Stacy Sullivan – “It’s A Good Day – A Tribute to Miss Peggy Lee”

Peggy Lee

Stacy Sullivan sang her tribute cabaret to the immortal Peggy Lee at The Crazy Coqs for some of he great lady’s family!  Read it here

“..sings jazz numbers in the way.. jazz should be sung in a cabaret setting”

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Award –winning singer Stacy Sullivan premièred her tribute to the great Peggy Lee last night, bringing to us some of the work that has taken such prominent place in jazz and popular music over six decades.

Stacy Sullivan is cabaret artist KT Sullivan’s sister, the 7th child of a large, noisy and very musical family.  Perhaps uncharacteristically, she started her show quietly, unaccompanied with the piano and double bass gradually joining her later in Lee and Barbour’s ‘I Don’t Know Enough About You’, finishing unexpectedly with a blackout.  This arresting effect set the atmosphere for the evening.

Stacy makes good use of drama and soundscape, certainly for the first half of the show, with the musicians using their instruments to build the sound of trains, which played a significant role in Peggy Lee’s life, leading to a jazz medley of ‘I Got Rhythm’ and ‘My Romance’.

Being a tribute, we learned things about Peggy Lee along the way, including how she developed a wiggle – she was self-conscious about her hands, apparently, and held them behind her back.

Whilst Stacy sang many of the Lee standards one expects, there were also some unusual gems rarely heard.  One that particularly stood out was the passionate, searching ‘Where Did They Go?’ by Harry Lloyd and Gloria Sklerov released towards the end of her career.  It had a peculiarly European flavour to it, almost Weimar, and I learned from Musical Director Jon Weber that it had in fact been done in German at one time.

Stacy is a lovely performer to watch- very assured and understated.  The more dramatic numbers suited her particularly well, and she often put that stamp onto some of Lee’s better known songs such as the usually gentle and reflective ‘Johnny Guitar’.

Her musicians, pianist Jon Weber and bass player Steve Doyle, did her justice with excellent arrangements and accompanied with sensitivity, as well as playing good solos.

Stacy conveyed Lee’s courage, strength and sexuality most effectively. Another dimension she might like to add is a greater portrayal of Lee’s dry acerbic wit to create a more balanced tribute.   She sings jazz numbers in the way I feel jazz should be sung in a cabaret setting.  She was communicative, employing both the lyrics and play on rhythm and tempo to tell the story.  A good example was Irving Berlin’s ‘Cheek to Cheek’ rendered soft and sexy, moving into an upbeat swing, and returning to a sensuous style, all the time playing with the musicians, both in terms of performance and musicality.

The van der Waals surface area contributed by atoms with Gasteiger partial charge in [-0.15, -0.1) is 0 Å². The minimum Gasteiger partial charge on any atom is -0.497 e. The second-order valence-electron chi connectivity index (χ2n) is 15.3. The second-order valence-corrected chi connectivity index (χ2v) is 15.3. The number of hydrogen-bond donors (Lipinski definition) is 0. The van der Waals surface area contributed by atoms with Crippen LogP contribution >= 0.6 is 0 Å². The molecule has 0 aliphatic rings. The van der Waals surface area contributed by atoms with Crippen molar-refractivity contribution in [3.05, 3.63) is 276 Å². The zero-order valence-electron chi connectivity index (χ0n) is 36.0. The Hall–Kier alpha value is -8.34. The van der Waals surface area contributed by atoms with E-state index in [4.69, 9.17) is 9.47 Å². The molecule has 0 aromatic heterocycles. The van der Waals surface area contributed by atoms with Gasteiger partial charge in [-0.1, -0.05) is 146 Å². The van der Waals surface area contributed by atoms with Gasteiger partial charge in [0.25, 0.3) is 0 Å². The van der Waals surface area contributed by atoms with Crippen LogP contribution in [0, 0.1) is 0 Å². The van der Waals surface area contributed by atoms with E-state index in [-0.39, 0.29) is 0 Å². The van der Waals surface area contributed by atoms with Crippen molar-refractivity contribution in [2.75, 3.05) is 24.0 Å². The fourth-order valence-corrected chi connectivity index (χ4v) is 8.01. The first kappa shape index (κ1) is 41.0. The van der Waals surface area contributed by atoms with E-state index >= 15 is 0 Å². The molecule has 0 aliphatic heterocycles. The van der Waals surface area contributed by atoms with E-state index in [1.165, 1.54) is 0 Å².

She ended with ‘Fever’ beautifully capturing Lee’s smouldering quality to a fairly quiet, but undoubtedly appreciative audience.

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Photos by Marcos Bevilacqua

About Fiona Jane Weston

I am Fiona-Jane Weston and as well as being a performer myself (see website), I write reviews of and features on shows, mainly on the London cabaret and theatre scene. I have worked in theatre for many years, but decided to embark on a new direction in cabaret in 2009, when I produced 20th Century Woman: The Compact Cabaret. Not wanting to neglect my love of spoken word, particularly drama and verse, I made the conscious decision to include these elements in the programme, as well as wonderful songs, to tell the story of women's changing status and preoccupations throughout the 20th Century and up to now. I was invited to audition for the renowned Cabaret Conference at Yale, run by the late legendary Erv Raible, and that was thrilled to be one of only 26 accepted that year, where I was taught by the masters of the genre. Amanda McBroom (composer of the Bette Middler hit "The Rose" and the poignant "Errol Flynn"), Laurel Massé, original member of Manhattan Transfer, Sally Mayes, Tony Award nominees Sharon McNight and Tovah Feldshuh, and New York cabaret veteran Julie Wilson were all on the faculty. We were also treated to the musical direction of Alex Rybeck, Hubert Tex Arnold and the now late Paul Trueblood. With the benefit of their insightful teaching and great encouragement, I took my show to The Duplex in New York, where I was delighted with the response. Since then, I have produced Loving London: The Capital Cabaret, using the same format of songs, poetry and drama, in various London venues, including Leicester Square Theatre and The Crazy Coqs. 2014, the centenary of World War 1, saw the launch of Wartime Women: the Khaki Cabaret to a sellout house at St. James Theatre, London, garnering great notices, including from The Times and Musical Theatre Review. I have since been touring the show to Belgium and throughout the UK. I hope these reviews and interviews entertain and educate at the same time, and if please do leave comments in the box. It's great to engage in a conversation about the Arts. Fiona-Jane Weston
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